24. 24. Walk-off ● Attacks are possible during access to a secure NFC function or data is given prior to it timing out after a period of inactivity. Solution: ● Wireless authentication factor known as an electronic "leash" ● Devices are leashed till the device goes out of the range.
  25. 25. Relay Attack ● Similar to Man in Middle attack, adversary has to forward the request of the reader to the victim. ● Attacker potentially has access any service directly related to the data being sent.
  26. 26. Lost Property ● If the NFC device is lost, it will open access to anyone who finds it and can pass authenticity checks. ● Extended security concepts do exist at the application level that provide theft protection and tracking.
  27. 27. NDEF and Signature Recognition ● Digital Signature Records can provide encryption through use of public-key cryptography. ● Digital Signature Records, when coupled with the NFC Data Exchange Format, can serve as a feasible means of security. Benefits: Authentic → There is a unique signer. Unforgettable → Only the signature owner may create a key. Non-reusable: → The signature is bound the signed
  28. 28. Weakness ● Digital Signing is still a weakness for NFC communication. ● Digital signing can resolve the problem of device authentication and reliable event triggering.
  29. 29. Future Applications ● Interactive data ● NFC Tag Everything!!! ○ Tag doubles as bar-code ● Mobile Device Transactions ● Organization and Awareness
  30. 30. Future Development ● Wireless charging ○ reception ○ transmission ○ both ● Dock for home/office/car ● 13.56MHz ● 1 Watt Max ● Energy Saving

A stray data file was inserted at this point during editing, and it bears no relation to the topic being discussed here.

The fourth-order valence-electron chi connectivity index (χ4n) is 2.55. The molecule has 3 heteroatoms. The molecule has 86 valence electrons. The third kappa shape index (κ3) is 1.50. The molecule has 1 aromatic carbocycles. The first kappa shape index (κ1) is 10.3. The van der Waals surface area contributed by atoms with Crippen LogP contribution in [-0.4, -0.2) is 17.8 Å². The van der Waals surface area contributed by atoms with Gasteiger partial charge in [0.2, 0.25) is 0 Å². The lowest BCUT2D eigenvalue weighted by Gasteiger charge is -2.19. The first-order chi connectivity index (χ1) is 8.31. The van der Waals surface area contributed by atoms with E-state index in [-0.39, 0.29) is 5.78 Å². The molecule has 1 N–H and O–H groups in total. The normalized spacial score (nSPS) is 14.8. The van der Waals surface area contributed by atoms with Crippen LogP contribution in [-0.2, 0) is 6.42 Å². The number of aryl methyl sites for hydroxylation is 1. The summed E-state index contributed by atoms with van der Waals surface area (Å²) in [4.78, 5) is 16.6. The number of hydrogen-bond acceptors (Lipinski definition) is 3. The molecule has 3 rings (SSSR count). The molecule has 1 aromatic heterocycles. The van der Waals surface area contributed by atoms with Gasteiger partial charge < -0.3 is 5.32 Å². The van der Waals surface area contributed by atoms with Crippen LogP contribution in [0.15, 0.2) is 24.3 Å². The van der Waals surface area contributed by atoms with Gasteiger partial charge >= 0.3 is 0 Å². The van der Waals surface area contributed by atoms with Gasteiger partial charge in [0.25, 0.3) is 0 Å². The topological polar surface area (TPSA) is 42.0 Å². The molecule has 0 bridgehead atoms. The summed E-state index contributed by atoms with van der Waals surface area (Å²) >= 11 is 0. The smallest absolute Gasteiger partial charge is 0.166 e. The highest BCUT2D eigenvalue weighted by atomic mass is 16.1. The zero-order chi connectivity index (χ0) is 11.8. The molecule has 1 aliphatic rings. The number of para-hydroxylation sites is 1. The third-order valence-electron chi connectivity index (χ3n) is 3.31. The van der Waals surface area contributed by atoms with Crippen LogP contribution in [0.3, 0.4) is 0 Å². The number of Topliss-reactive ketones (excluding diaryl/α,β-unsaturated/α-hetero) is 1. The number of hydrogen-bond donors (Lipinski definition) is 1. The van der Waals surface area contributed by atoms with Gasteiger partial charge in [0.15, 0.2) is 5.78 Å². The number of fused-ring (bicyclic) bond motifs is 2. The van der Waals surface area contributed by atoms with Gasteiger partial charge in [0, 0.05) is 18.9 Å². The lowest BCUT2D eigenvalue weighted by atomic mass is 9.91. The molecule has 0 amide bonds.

31. 31. Future Development ● SD Card Integration ○ ○ ○ ○ Isolated Antenna Memory Controller Card Controller Memory ● OTA, MiFare, JCOP, Perso
  32. 32. Conclusion ● Emerging Technology ● Pros ○ Power-saving ○ Low Profile ● Cons ○ Inefficient ○ Hard to ‘Sell’
  33. 33. Questions??
  34. 34. Thank You! [1] V. Coskun, K. Ok, et al., “NFC Operating Modes,” Near Field Communication: From Theory to Practice, Chichester, United Kingdom: John Wiley and Sons Ltd., 2012, ch. 4. [2] S. A. Ahson and I. Mohammad, “Security in NFC,” in Near Field Communications Handbook, Boca Raton: CRC Press, 2012, ch. 2, sec. 2, pp. 26-45 [3] NFC Record Type Definition, NFC Forum Technical Specification, Rev. 1.0, Jul. 2006. [4] E. Strommer, M. Jurvansuu, T. Tuikka, A. Yisaukko-oja, H. Rapakko, and J. Vesterinen, “NFC-enabled wireless charging,” in Near Field Communication (NFC), 2012 4th International Workshop on, march 2012, pp. 36-41. [5] M. Roland and J. Langer, “Digital Signature Records for the NFC Data Exchange Format,” in Proceedings of the Second International Workshop on Near Field Communication (NFC 2010), Monaco, Apr. 2010, pp. 71-76. [6] G. Madlmayr, J. Langer, C. Kanter, and J. Scharinger, “NFC Devices: Security and Privacy,” in Third International Conference on Availability, Reliability and Security, March 2008, pp.642-647. [7] Yen-Sheng Chen, “Analysis of antenna coupling in near-field RFID systems,” in IEEE AP-S Int. Symp. Dig., Jun. 2009, pp. 1-4. [8] P. Dobrigkeit, T. Flach, P. Faymonville, J. Muller. Exchange of contact data between mobile phones using NFCIP” in Proceedings of 4th European Workshop on RFID Systems and Technologies (RFID SysTech), 2008, pp. 1-9. [9] S. Wu, “Promoting Collaborative Mobile Payment by Using NFC-Micro SD Technology,” in Tenth International Conference on Services Computing, Jun. 2013, pp. 454-461.